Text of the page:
The effect of race on the discriminatory accuracy of models to predict biochemical recurrence after radical prostatectomy: results from the Shared Equal Access Regional Cancer Hospital and Duke Prostate Center databases.

Published

Journal Article

To evaluate whether race modifies the accuracy of nomograms to predict biochemical recurrence (BCR) after radical prostatectomy among subjects from the Shared Equal Access Regional Cancer Hospital (SEARCH) and Duke Prostate Center (DPC) databases. Retrospective analysis of 1721 and 4511 subjects from the SEARCH and DPC cohorts, respectively. The discrimination accuracy for BCR of seven previously published predictive models was assessed using concordance index and compared between African-American men (AAM) and Caucasian men (CM). AAM represented 44% of SEARCH and 14% of DPC. In both cohorts, AAM were more likely to experience BCR than CM (P<0.01). In SEARCH, the mean concordance index across all seven models was lower in AAM (0.678) than CM (0.715), though the mean difference between CM and AAM was modest (0.037; range 0.015-0.062). In DPC the overall mean concordance index for BCR across all seven nomograms was 0.686. In contrast to SEARCH, the mean concordance index in DPC was higher in AAM (0.717) than CM (0.681), though the mean differences between CM and AAM was modest (-0.036; range -0.078 to -0.004). Across all seven models for predicting BCR, the discriminatory accuracy was better among CM in SEARCH and better among AAM in DPC. The mean difference in discriminatory accuracy of all seven nomograms between AAM and CM was approximately 3-4%. This indicates that currently used predictive models have similar performances among CM and AAM. Therefore, nomograms represent a valid and accurate method to predict BCR regardless of race.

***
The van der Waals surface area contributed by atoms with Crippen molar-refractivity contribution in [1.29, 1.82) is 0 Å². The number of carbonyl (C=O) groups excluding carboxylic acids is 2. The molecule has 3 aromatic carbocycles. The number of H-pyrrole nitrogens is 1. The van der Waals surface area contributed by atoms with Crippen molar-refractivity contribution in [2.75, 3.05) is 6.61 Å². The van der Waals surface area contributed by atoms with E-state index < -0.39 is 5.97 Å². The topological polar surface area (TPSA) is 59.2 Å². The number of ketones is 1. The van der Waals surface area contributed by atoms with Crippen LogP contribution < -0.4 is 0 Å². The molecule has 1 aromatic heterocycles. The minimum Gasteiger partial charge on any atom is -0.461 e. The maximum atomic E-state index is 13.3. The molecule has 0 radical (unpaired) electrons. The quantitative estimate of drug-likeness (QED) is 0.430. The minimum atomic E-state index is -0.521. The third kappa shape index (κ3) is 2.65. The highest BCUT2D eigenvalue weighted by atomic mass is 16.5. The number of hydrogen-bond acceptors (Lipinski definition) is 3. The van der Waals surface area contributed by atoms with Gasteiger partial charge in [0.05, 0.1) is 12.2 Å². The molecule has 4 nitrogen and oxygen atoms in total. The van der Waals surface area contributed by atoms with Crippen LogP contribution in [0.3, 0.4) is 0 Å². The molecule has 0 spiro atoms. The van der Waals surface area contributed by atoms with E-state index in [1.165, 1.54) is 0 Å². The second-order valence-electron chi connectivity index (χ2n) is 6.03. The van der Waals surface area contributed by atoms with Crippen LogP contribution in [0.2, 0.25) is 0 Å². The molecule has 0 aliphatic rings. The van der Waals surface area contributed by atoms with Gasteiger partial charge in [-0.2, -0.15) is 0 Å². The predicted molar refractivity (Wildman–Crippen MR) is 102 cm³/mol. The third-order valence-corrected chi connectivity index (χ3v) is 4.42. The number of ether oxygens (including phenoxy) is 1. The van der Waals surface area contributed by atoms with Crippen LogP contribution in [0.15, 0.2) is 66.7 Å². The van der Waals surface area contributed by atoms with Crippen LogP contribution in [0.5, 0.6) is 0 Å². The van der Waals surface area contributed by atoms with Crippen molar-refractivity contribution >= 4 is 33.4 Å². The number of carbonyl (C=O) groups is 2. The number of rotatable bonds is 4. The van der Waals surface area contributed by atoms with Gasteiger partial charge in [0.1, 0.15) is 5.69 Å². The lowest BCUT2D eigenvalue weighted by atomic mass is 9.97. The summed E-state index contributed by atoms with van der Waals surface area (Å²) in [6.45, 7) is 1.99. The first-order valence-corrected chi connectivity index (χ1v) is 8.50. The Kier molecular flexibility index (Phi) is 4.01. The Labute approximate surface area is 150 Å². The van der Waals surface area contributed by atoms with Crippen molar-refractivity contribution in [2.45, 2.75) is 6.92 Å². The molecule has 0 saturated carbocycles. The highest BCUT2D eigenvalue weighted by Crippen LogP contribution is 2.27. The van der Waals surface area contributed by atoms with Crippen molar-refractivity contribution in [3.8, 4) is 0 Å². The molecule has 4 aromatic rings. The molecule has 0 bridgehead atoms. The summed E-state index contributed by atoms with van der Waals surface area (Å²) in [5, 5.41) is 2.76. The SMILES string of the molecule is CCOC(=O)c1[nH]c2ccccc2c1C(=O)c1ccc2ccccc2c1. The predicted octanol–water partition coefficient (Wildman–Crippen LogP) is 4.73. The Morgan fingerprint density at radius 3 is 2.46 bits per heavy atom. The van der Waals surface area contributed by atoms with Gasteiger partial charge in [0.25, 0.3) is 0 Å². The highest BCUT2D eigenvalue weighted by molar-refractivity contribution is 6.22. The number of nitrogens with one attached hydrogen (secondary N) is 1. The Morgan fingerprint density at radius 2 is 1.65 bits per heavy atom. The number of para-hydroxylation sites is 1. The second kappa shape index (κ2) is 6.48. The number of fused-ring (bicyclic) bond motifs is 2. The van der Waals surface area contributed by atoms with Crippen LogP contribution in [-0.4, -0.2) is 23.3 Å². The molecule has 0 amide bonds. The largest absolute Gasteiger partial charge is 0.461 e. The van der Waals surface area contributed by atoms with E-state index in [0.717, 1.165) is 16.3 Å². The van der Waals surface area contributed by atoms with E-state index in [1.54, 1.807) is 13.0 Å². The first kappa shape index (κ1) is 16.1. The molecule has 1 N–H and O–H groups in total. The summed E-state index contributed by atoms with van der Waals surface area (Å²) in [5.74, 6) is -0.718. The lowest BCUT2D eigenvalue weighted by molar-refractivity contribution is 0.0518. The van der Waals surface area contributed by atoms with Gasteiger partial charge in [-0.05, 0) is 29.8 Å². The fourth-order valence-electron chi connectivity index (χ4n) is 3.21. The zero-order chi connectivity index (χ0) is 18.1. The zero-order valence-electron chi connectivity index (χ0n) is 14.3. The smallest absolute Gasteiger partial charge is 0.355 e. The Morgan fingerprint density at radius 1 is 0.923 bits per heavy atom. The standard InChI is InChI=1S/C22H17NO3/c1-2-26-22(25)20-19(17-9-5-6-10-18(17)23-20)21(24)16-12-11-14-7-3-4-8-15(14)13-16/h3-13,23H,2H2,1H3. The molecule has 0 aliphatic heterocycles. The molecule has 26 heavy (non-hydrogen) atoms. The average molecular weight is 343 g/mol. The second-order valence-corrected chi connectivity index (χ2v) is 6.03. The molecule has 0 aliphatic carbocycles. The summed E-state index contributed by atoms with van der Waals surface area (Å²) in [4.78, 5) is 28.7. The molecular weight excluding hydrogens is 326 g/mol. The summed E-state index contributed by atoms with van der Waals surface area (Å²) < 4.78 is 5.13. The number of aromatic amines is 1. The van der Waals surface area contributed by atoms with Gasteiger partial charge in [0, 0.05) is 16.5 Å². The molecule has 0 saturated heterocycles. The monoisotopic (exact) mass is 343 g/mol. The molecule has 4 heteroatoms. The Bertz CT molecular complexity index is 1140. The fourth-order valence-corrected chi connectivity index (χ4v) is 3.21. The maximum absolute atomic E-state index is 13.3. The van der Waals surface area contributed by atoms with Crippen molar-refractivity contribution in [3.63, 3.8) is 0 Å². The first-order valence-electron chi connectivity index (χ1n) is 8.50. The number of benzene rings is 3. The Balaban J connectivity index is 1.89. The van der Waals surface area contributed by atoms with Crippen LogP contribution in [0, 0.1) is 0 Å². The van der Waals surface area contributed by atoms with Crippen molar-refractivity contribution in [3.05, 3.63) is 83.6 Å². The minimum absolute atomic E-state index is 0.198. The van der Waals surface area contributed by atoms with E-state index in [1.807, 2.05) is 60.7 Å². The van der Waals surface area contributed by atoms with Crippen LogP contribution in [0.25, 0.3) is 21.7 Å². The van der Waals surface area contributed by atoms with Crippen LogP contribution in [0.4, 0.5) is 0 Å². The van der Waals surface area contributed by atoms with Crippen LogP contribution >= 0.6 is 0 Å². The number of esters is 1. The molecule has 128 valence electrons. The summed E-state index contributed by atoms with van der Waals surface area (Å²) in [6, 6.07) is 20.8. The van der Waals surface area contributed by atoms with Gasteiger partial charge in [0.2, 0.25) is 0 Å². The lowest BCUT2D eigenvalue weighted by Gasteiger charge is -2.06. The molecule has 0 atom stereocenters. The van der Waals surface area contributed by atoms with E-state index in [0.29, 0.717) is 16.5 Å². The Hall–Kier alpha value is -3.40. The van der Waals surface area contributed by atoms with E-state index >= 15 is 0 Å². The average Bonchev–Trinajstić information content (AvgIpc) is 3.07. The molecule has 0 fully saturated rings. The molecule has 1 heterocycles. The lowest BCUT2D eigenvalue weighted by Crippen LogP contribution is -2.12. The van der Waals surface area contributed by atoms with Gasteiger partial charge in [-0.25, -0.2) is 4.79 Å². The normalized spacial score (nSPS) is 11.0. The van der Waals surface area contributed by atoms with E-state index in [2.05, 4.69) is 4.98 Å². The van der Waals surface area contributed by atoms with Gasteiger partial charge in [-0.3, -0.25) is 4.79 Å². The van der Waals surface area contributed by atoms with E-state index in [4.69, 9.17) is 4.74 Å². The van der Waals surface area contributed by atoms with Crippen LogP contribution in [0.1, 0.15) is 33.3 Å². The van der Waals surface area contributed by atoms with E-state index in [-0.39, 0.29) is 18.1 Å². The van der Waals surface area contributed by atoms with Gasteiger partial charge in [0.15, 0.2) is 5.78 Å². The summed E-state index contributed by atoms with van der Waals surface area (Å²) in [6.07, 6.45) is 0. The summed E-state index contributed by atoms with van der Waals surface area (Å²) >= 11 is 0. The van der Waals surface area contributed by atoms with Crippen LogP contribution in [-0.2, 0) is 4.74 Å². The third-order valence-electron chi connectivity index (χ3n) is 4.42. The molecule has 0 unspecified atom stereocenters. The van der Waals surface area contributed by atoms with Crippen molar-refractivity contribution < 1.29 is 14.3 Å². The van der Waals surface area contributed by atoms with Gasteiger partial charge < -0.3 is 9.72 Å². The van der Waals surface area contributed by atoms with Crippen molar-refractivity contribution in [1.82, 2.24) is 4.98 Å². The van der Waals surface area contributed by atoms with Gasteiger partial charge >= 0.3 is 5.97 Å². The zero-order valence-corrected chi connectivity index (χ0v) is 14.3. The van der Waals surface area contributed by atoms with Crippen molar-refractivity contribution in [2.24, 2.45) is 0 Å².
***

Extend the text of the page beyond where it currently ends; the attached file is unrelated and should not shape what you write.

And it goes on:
Full Text

Duke Authors

Cited Authors

  • Moreira, DM; Presti, JC; Aronson, WJ; Terris, MK; Kane, CJ; Amling, CL; Sun, LL; Moul, JW; Freedland, SJ

Published Date

  • March 2010

Published In

Volume / Issue

  • 13 / 1

Start / End Page

  • 87 - 93

PubMed ID

  • 19918263

Pubmed Central ID

  • 19918263

Electronic International Standard Serial Number (EISSN)

  • 1476-5608

Digital Object Identifier (DOI)

  • 10.1038/pcan.2009.48

Language

  • eng

Conference Location

  • England